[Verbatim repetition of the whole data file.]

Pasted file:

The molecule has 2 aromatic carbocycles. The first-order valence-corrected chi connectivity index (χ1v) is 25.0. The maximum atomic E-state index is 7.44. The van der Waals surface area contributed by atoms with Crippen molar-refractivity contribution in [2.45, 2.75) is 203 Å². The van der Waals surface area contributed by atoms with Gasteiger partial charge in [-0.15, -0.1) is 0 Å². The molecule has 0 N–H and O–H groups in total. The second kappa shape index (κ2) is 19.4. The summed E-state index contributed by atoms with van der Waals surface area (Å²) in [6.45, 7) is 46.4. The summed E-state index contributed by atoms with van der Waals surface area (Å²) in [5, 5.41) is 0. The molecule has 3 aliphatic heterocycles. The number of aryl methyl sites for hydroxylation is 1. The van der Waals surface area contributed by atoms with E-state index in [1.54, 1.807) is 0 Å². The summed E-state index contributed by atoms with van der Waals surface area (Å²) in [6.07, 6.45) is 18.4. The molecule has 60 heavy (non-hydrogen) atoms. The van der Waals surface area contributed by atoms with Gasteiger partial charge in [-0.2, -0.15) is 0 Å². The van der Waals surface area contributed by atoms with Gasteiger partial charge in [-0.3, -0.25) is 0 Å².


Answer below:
The molecule has 2 aromatic carbocycles. The first-order valence-corrected chi connectivity index (χ1v) is 25.0. The maximum atomic E-state index is 7.44. The van der Waals surface area contributed by atoms with Crippen molar-refractivity contribution in [2.45, 2.75) is 203 Å². The van der Waals surface area contributed by atoms with Gasteiger partial charge in [-0.15, -0.1) is 0 Å². The molecule has 0 N–H and O–H groups in total. The second kappa shape index (κ2) is 19.4. The summed E-state index contributed by atoms with van der Waals surface area (Å²) in [6.45, 7) is 46.4. The summed E-state index contributed by atoms with van der Waals surface area (Å²) in [5, 5.41) is 0. The molecule has 3 aliphatic heterocycles. The number of aryl methyl sites for hydroxylation is 1. The van der Waals surface area contributed by atoms with E-state index in [1.54, 1.807) is 0 Å². The summed E-state index contributed by atoms with van der Waals surface area (Å²) in [6.07, 6.45) is 18.4. The molecule has 60 heavy (non-hydrogen) atoms. The van der Waals surface area contributed by atoms with Gasteiger partial charge in [-0.2, -0.15) is 0 Å². The van der Waals surface area contributed by atoms with Gasteiger partial charge in [-0.3, -0.25) is 0 Å².